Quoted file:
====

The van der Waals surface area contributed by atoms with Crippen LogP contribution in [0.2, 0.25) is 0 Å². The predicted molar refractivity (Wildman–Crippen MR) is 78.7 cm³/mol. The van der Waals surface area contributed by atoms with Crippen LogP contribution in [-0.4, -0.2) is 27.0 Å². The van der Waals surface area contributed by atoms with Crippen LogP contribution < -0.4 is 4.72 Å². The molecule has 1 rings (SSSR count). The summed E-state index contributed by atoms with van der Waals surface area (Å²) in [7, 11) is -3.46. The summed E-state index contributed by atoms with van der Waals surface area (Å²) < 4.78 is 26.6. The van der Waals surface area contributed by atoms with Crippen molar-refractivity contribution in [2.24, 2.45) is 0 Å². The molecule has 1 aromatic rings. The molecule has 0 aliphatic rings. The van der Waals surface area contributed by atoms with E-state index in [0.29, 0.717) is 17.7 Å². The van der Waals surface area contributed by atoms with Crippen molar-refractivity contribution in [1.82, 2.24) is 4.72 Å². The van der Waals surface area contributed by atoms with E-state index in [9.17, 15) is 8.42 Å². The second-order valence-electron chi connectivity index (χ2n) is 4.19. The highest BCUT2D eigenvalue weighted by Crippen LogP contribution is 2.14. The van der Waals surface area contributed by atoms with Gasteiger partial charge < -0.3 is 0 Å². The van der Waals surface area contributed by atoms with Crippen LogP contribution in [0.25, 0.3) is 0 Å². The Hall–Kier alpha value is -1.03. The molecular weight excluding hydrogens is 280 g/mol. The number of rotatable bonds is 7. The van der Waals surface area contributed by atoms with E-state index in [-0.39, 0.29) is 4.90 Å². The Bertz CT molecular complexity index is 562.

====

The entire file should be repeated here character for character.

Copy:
The van der Waals surface area contributed by atoms with Crippen LogP contribution in [0.2, 0.25) is 0 Å². The predicted molar refractivity (Wildman–Crippen MR) is 78.7 cm³/mol. The van der Waals surface area contributed by atoms with Crippen LogP contribution in [-0.4, -0.2) is 27.0 Å². The van der Waals surface area contributed by atoms with Crippen LogP contribution < -0.4 is 4.72 Å². The molecule has 1 rings (SSSR count). The summed E-state index contributed by atoms with van der Waals surface area (Å²) in [7, 11) is -3.46. The summed E-state index contributed by atoms with van der Waals surface area (Å²) < 4.78 is 26.6. The van der Waals surface area contributed by atoms with Crippen molar-refractivity contribution in [2.24, 2.45) is 0 Å². The molecule has 1 aromatic rings. The molecule has 0 aliphatic rings. The van der Waals surface area contributed by atoms with E-state index in [0.29, 0.717) is 17.7 Å². The van der Waals surface area contributed by atoms with Crippen molar-refractivity contribution in [1.82, 2.24) is 4.72 Å². The van der Waals surface area contributed by atoms with E-state index in [9.17, 15) is 8.42 Å². The second-order valence-electron chi connectivity index (χ2n) is 4.19. The highest BCUT2D eigenvalue weighted by Crippen LogP contribution is 2.14. The van der Waals surface area contributed by atoms with Gasteiger partial charge < -0.3 is 0 Å². The van der Waals surface area contributed by atoms with Crippen LogP contribution in [0.25, 0.3) is 0 Å². The Hall–Kier alpha value is -1.03. The molecular weight excluding hydrogens is 280 g/mol. The number of rotatable bonds is 7. The van der Waals surface area contributed by atoms with E-state index in [-0.39, 0.29) is 4.90 Å². The Bertz CT molecular complexity index is 562.